More Justification Needed for Choosing Wisely Selections
Of the 25 societies evaluated, 60 percent had at least one service included because of higher costs
WEDNESDAY, April 9, 2014 (HealthDay News) -- Most services included in specialty medical societies' Top 5 lists for the Choosing Wisely campaign are based on evidence demonstrating equivalent but not superior benefit, with higher risk or higher costs compared to other options, according to a research letter published in the April 9 issue of the Journal of the American Medical Association.
Catherine Gliwa and Steven D. Pearson, M.D., both from the National Institutes of Health in Bethesda, Md., analyzed the evidentiary rationales provided by specialty societies in order to assess how benefits, risks, and costs affect selection of a service for the Top 5 lists.
The researchers found that, of the 135 services, 36 percent were for patient diagnosis, prognosis, or monitoring; 34 percent for patient treatment; and 30 percent for population screening. The vast majority (95 percent) of services had identical initial evidence categorization. Three-quarters of services were included based on justification that adequate evidence demonstrated no additional benefit, with higher risk, higher cost, or both, compared with other options. Nearly half of the services (49 percent) were considered because of greater risk to patients, 24 percent because of higher costs, and 16 percent because of both greater risk and higher cost. Sixty percent of the 25 specialty societies had at least one service which was included in part because of higher costs.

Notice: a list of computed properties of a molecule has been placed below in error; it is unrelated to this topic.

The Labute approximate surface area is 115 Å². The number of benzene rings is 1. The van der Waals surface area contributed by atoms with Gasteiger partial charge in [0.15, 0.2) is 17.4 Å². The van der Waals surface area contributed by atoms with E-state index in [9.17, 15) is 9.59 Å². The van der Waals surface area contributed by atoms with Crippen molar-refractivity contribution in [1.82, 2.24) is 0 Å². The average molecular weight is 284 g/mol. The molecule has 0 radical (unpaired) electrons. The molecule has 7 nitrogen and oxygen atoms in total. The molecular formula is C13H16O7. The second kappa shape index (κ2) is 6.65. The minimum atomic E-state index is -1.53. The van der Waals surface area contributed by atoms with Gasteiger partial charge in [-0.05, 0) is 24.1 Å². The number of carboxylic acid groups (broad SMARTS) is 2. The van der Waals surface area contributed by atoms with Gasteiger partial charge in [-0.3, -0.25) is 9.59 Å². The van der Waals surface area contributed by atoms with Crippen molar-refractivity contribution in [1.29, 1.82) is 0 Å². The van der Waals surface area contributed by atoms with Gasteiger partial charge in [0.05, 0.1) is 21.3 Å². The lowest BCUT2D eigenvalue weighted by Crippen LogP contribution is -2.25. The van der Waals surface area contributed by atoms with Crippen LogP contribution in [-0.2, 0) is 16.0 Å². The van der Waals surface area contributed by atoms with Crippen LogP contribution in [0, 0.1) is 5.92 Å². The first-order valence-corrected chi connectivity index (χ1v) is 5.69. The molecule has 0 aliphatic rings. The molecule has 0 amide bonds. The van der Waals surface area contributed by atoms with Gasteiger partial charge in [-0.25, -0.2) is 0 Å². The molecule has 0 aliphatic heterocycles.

"Our data show that the issue of cost was almost always raised in the context of a service being judged as good as other options but more expensive. We believe that specialty societies should seek greater opportunities to include within their Top 5 lists services that offer only small incremental benefits at much higher prices," the authors write. "Specialty societies can enhance trust in the Choosing Wisely campaign by defining more clearly the types of potentially wasteful medical care they seek to eliminate, and by providing a clear evidentiary justification for the selection of each service."